Monday, August 29, 2016

Everest, a Nepalese Restaurant

Among the 10 highest peaks in the world, Nepal itself boasts eight of them, including the world's highest, Everest, in its northern region. Everest is also known as "Sagarmatha", meaning "the head of the earth" in Nepali and "Chomolongma/Qomolungma" meaning "goddess mother of the world" in Tibetan. It was determined as the highest peak in the world by British during the Great Trigonometric Survey, and the official name "Everest" was given in honor of Sir George Everest, the British Surveyor General. Until May 1999, the height of Everest was widely accepted as 8,848m (29,029ft) as determined during 1955, but the American Everest Expedition team revised Everest's official height and stated it to be 8,850m (29,035ft) that year. The recent height is still a contradiction.

The Everest restaurant, serving phenomenally delicious Nepalese and Indian food, is located near Dongdaemun subway station, exit 3, in a Nepalese district. The food is divine. The atmosphere is pleasant. And the restaurant is proud of its cultural contribution in both culinary arts and in cultural authenticity. And by taking the name "Everest" the restaurant evokes the largest icon of Nepal, the huge mountain, and in the front of the restaurant menu is the above information on the mountain and its naming. Everest is also the oldest Nepali restaurant in Seoul and that is also proudly posted in the front of the menu booklet:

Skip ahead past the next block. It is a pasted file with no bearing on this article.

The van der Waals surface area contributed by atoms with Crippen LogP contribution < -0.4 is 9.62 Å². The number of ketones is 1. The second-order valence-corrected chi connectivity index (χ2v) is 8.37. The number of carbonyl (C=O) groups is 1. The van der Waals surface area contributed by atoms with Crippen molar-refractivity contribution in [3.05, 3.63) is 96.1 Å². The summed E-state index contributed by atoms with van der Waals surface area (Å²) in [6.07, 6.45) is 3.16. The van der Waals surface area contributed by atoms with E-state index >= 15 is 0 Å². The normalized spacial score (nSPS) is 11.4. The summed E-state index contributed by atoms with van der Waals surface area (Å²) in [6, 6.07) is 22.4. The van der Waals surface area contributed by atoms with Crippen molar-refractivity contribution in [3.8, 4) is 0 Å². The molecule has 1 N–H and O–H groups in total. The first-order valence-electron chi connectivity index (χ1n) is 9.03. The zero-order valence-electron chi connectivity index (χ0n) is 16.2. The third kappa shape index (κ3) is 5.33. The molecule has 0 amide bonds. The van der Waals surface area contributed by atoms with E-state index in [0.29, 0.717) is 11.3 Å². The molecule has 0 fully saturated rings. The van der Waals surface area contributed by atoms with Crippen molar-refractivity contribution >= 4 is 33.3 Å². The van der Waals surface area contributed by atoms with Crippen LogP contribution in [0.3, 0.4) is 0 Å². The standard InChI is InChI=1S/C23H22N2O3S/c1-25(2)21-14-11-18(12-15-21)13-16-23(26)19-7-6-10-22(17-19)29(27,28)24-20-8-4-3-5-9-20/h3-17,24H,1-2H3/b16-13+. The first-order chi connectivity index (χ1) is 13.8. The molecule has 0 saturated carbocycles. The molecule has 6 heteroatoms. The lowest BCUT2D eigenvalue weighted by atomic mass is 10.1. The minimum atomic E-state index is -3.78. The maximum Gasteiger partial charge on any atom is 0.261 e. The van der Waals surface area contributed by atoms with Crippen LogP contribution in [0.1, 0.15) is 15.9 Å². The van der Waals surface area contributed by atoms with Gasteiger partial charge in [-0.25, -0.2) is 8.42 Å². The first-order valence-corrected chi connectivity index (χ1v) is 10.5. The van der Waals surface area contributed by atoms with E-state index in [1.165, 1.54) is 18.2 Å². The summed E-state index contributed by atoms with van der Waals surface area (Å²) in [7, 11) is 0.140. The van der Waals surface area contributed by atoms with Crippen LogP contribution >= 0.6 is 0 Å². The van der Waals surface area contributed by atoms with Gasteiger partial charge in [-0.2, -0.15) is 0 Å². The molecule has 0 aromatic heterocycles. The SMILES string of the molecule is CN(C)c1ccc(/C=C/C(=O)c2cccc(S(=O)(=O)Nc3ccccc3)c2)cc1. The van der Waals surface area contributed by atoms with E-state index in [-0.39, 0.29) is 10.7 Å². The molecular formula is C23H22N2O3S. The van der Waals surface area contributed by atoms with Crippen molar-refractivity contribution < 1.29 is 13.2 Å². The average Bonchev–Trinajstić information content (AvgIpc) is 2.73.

"During the year of 2002, Everest Restaurant was established, first of its kind of Nepali restaurant in South Korea. Since then, we have been serving our customers with aromatic and tingling taste of Nepali, Indian and Tibetan delicacies. Nepal, landlocked between China and India has lots of similarities with India and Tibet. Nepal has lots of commonness in religion and commonness in food is no exception. So, here in Everest one can find the great fusion of Nepalese, Indian and Tibetan culture and food. Your visit to Everest is more like a virtual mystical tour to these three countries." [sic]
Promising write-up indeed! Mystical? Well, yes, a bit enchanting, but the food .... DIVINE!

The Nepalese restaurants tend to serve off of brass-ware, the ware for honorable Buddhist monks,
and so the customer is being honored in the serving.
Oh, the food is simply amazing, a beautiful blend of flavors that excise the mouth and harmonize with the tongue. India food is too hot, but Nepali food is my kind of cuisine perfection!
Nepal is a country that cultivates peace, probably since their history was very tumultuous and feudal so now is a time for finding an alternative. I love it: Never Ending Peace And Love.
Truly a beautiful culture ... with amazing food and delightful milk tea served after a meal. Yum!

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